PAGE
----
GreyCat Language Syntax

Variables and scopes

The var keywords allows developer to declare new variables.

var x = 3;

GreyCat leverages an Automatic Reference Counter (ARC) strategy to cleanup variables. For performance reason, no Garbage Collector is used, and variables are available until all references from all scopes are clear.


Like most imperative languages, GreyCat uses functions to encapsulate a compute unit Functions in GreyCat are defined by the keyword fn

fn add(x: int, y: int): int {
    return x + y;

fn main() {
    println(add(1, 2)); // prints 3

Function add takes 2 integers x and y as parameter, and returns an integer.

So-called lambda functions are available too, and can be assigned to variables:

fn hello() {
    return "hello";

fn main() {
  // f_hello points to function hello:
  var f_hello = project::hello;
  println(f_hello()); // displays "hello"

Functions as values can therefore be used as function parameters, the following example illustrates function composition:

fn hello() {
    return "hello";

fn main() {
  var f_hello = project::hello;
  var f_len = fn (s: String): int { return s.size(); };

  var gof = fn (g: function, f: function): int { return g(f()); };

  var l = gof(f_len, f_hello);

  println("length of ${f_hello()} is ${l}");


fn compute(p: int): int {
    return 3 + 5 + p;
fn compute12() {
    return compute(12);
fn main() {
    var res = compute(2);

the traditional main function can be executed by default with a run command

greycat run 
# 10

in fact, any parameter-less function can be executed directly as the entrypoint

greycat run project.compute12
# 20

Numbers (int/float)

fn main() {
  var i = 42;     // an integer number known as 'int' in GreyCat (64-bits)
  var pi = 3.14;  // a floating-point number known as 'float' in GreyCat (64-bits)
  var c = 3f;     // a floating-point number, with explicit 'f' suffix
  var x = float::max; //get the highest floating point 
Name Symbol Min Max Precision
Integer (64 bits) int -9,223,372,036,854,775,808 9,223,372,036,854,775,807 1
Float (64 bits) float -1.797E308 1.797E308 5.4E-079

Geo lat/lng positioning

fn main() {
    var position = geo::new(49.6116, 6.1319);

GreyCat encodes geo positions in an efficient way (64-bits for both latitude and longitude)


fn main() {
    var t = time::now();

will print

Name Symbol Min Max Precision
Time (64 bits) time 21/12/-290308 10/01/294247 1 microsecond

There are several ways to initialize a time in GreyCat:

fn main() {
    var t1 = time::now(); //Current system time
    var t2 = 5_time; //5 microseconds after 01/01/1970
    var t3 = -1000000_time; //1 second before 01/01/1970
    var t4 = time::new(23, DurationUnit::hours); //23 hours after 01/01/1970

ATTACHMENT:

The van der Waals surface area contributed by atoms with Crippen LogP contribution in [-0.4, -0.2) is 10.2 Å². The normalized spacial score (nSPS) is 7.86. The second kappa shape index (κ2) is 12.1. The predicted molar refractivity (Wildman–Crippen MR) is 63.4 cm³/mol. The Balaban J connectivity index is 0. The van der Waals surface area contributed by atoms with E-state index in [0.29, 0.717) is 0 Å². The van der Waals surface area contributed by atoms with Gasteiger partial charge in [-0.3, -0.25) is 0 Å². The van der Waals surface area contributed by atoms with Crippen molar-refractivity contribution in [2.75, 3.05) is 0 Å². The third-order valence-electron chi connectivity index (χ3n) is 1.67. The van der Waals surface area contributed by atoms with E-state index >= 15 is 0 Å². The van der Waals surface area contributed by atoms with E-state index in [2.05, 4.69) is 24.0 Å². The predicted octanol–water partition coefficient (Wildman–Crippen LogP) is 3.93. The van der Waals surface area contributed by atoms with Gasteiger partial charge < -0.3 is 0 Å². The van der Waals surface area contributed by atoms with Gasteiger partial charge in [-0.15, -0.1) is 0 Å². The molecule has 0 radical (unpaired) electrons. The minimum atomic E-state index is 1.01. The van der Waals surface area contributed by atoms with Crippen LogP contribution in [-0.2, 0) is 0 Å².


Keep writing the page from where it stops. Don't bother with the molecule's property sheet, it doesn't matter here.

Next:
var t5 = time::new(1684163705, DurationUnit::seconds); //If you have the POSIX epoch in seconds

    if (t5 > t4) {
        //Do something

since time is an integer in the back, it can be compared to another time (absolute order)


fn main() {
    var t1 = time::new(1684164000, DurationUnit::seconds); //timestamp 1
    var t2 = time::new(1684165000, DurationUnit::seconds); //timestamp 2
    var d = t2 - t1; //d will automatically be a duration
    println(; // Prints the integer number of seconds
    println(d.tof(DurationUnit::hours));  // Prints the fractional number of hours  

some other ways to initialize duration

    var d1 = duration::new(5, DurationUnit::microseconds);
    var d2 = duration::new(2, DurationUnit::days);         //new is used for int
    var d3 = duration::newf(1.5, DurationUnit::years);     //newf is used for float
    var d4 = 5.6_s;  // 5.6 seconds duration
    var d5 = 7_hour; // 7 hours duration

fn main() {
    var t = time::now();      //Current system time
    var date = t.toDateUTC(); //Date in UTC
    var dateLux = t.toDate(TimeZone::Europe_Luxembourg); //Date in Luxembourg Timezone 

    println("Date in UTC: ${date.format("%d/%m/%Y %H:%M:%S")}");
    println("Date in Luxembourg: ${dateLux.format("%d/%m/%Y %H:%M:%S")}");

    var convert_back_to_time = date.toTime(); //Convert date back to time
    if(convert_back_to_time == t){

Date in UTC: 15/05/2023 16:12:09

Date in Luxembourg: 15/05/2023 18:12:09


A Date can be created in the following ways:

fn main() {
    var d = Date::new(2023, 06, 07, 10, 57, 32, 1, TimeZone::Europe_Luxembourg); // 7 June 2023 10:57:32 + 1us in Luxembourg timezone
    var d2 = Date::parse("07/06/2023 10:57:32", "%d/%m/%Y %H:%M:%S", TimeZone::Europe_Luxembourg);
    var d3 = Date::fromTime(time::now(), TimeZone::Europe_Luxembourg);
    println(d2.format("%d/%m/%Y %H:%M:%S"));

07/06/2023 10:57:32

Date methods always require a TimeZone

take away message: time is universal on earth while date can be mapped to several time!

use date only for feature extraction!

Date Format

Specifier Meaning Example
%d Day of the month, zero-padded (01-31) 22
%D Short MM/DD/YY date, equivalent to %m/%d/%y 07/30/09
%e Day of the month, space-padded ( 1-31) 22
%H Hour in 24h format (00-23) 16
%I Hour in 12h format (01-12) 08
%m Month as a decimal number (01-12) 08
%M Minute (00-59) 52
%S Second (00-61) 06
%s Unix time; the number of seconds since the Unix epoch. 1455803239
%y Year, last two digits (00-99) 11
%Y Year 2016

String definition

fn main() {
  var name = "Luxembourg";
  var sentence = "My city is named: ${name}";

My city is named: Luxembourg

fn main() {
    var name = "Luxembourg";
    var sentence = "${name} has ${name.size()} characters count in it";

Luxembourg has 10 characters count in it

Arrays and Maps

GreyCat provides arrays and maps that are in-memory and meant for small amounts of data

fn main() {
    var array = [1.2, 3.4, 5.0, 4.1];
    for (k, v in array) {
        println("Index: ${k}, value ${v}");


fn main() {
    var map = Map<String, int>::new();
    map.set("Hello", 5);
    map.set("Test", 2);


Arrays and maps are useful for small amounts of data. For large datasets, use nodeIndex and nodeList